WSJ Contest – June 22, 2018

untimed (Evad) 


Matt Gaffney’s Wall Street Journal contest crossword, “Creature Feature”—Dave Sullivan’s write-up

WSJ Contest – 6/22/18 – “Creature Feature”

Welcome to the first few days of summer! If going to the movies this summer is on your schedule, this week’s contest puzzle will test your knowledge of a well-known movie from the 1990s. I’m not much of a movie buff myself, but hopefully the theme entries in this one will help nudge me toward the meta solution.

  • 17a. [Trendy lotion ingredient], SHEA BUTTER – it’s only a matter of time before someone pairs this with acai berries.
  • 58a. [Lexicon], VOCABULARY
  • 11d. [“The Man with the Golden Arm” subject], DRUG ABUSE – speaking of movies, this one dates back to 1955 and starred Frank Sinatra as a junkie.
  • 33d. [Goes crosstown, maybe], TAKES A BUS – this entry feels a bit iffy as a standalone phrase to me. Is HIRES AN UBER next on this slippery slope?

One more entry in the center seems tantalizing as additional thematic material:

  • 38a. [A well-known movie of the 1990s…but not the contest answer], ALADDIN

As I looked more closely at what the four “pinwheel” entries had in common, I noticed they all had an ABU sequence in them. Not only that, I then noticed a lot of other ABU’s in the shorter fill (which may have forced the unfamiliar to me UNOCAL and the USMC/USTA crossing which seems inelegant to me.) I vaguely recalled that ABU was the name of a monkey in either a TV series or in the movies–it turns out he is from the movie Aladdin, as hinted at by that central entry.

OK, so if Aladdin is not the movie we’re looking for, what is? Well, it seemed appropriate as a next step to count the ABU occurrences and I came up with twelve. Hmmm, Twelve Monkeys, that sounds like the name of a movie, perhaps from the 1990s, and indeed it turned out to be. I’m not so sure how famous ABU is as a character, but Google will certainly help those who haven’t heard of him before.

So what is this A AND R division of a record company anyway? Inquiring minds want to know…

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16 Responses to WSJ Contest – June 22, 2018

  1. Stephen McFly says:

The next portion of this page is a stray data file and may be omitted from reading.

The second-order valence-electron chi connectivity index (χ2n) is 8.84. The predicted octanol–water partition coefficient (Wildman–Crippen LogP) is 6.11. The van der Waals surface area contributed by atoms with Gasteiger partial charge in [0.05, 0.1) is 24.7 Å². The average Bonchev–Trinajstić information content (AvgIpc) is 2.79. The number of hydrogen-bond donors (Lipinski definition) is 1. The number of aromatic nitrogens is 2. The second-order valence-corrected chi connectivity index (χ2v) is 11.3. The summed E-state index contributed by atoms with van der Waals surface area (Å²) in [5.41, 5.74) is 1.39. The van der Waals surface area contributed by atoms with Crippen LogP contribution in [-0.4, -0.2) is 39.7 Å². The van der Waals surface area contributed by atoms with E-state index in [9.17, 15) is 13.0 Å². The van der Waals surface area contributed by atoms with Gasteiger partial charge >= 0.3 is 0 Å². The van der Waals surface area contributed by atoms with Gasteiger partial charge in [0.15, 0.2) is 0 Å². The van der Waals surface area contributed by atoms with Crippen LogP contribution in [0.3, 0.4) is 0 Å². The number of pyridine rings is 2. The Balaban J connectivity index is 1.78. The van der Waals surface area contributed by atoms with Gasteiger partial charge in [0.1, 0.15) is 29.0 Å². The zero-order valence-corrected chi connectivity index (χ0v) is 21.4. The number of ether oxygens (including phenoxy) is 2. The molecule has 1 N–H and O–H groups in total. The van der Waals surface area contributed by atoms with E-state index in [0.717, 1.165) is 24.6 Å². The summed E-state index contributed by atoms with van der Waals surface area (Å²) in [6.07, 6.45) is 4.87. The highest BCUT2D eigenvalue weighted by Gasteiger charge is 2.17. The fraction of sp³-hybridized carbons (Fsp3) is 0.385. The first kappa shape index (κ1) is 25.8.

I put “A BUG’S LIFE” – with “ABU” hidden at the start. A bu-mmer, for sure.

    • bergie says:

      That’s pretty clever. Fabulous even.

      • Stephen McFly says:

        Thanks. It also worked with “CREATURE FEATURE” title, which is why I felt so confident about it!

    • Austin says:


    • B Hamren says:

      I too put in A Bug’s Life after seeing all the ABU since it fit with the title, even after seeing that ABU was in there 12 times. After seeing the real answer I would not have gotten it anyway. I have never seen Aladdin and even looking up in IMDB, it just shows that someone voices Abu, but it does not say it is a monkey.

  2. Art Shapiro says:

    I dimly recall that A&R is “Artists and Repetoire”.

    • David says:

      Yes, the A&R (Artists and Repertoire) Department has traditionally been the most important division of a recording label – though changes in the way that music is distributed have significantly downgraded that unit’s importance.

      The A&R Department was specifically charged with finding, signing and developing new talent for a label. Think of them as the talent scouts for the recording industry. Not everyone knows A&R, but most of us are familiar with some of the legendary figures, and we’re all familiar with the artists that they selected and promoted.

      Simon Cowell is a modern day A&R guy, though a lot of his contemporaries are folks you probably haven’t heard of (e.g. Jeff Vaughn, Karen Kwak, Wendy Goldstein). Mitch Miller was an A&R giant at Columbia Records in the early 60s. Miller’s well known loathing for rock music shaped the artistic direction of his major label – he flat out refused to sign Buddy Holly, Elvis and The Beatles to Columbia Records.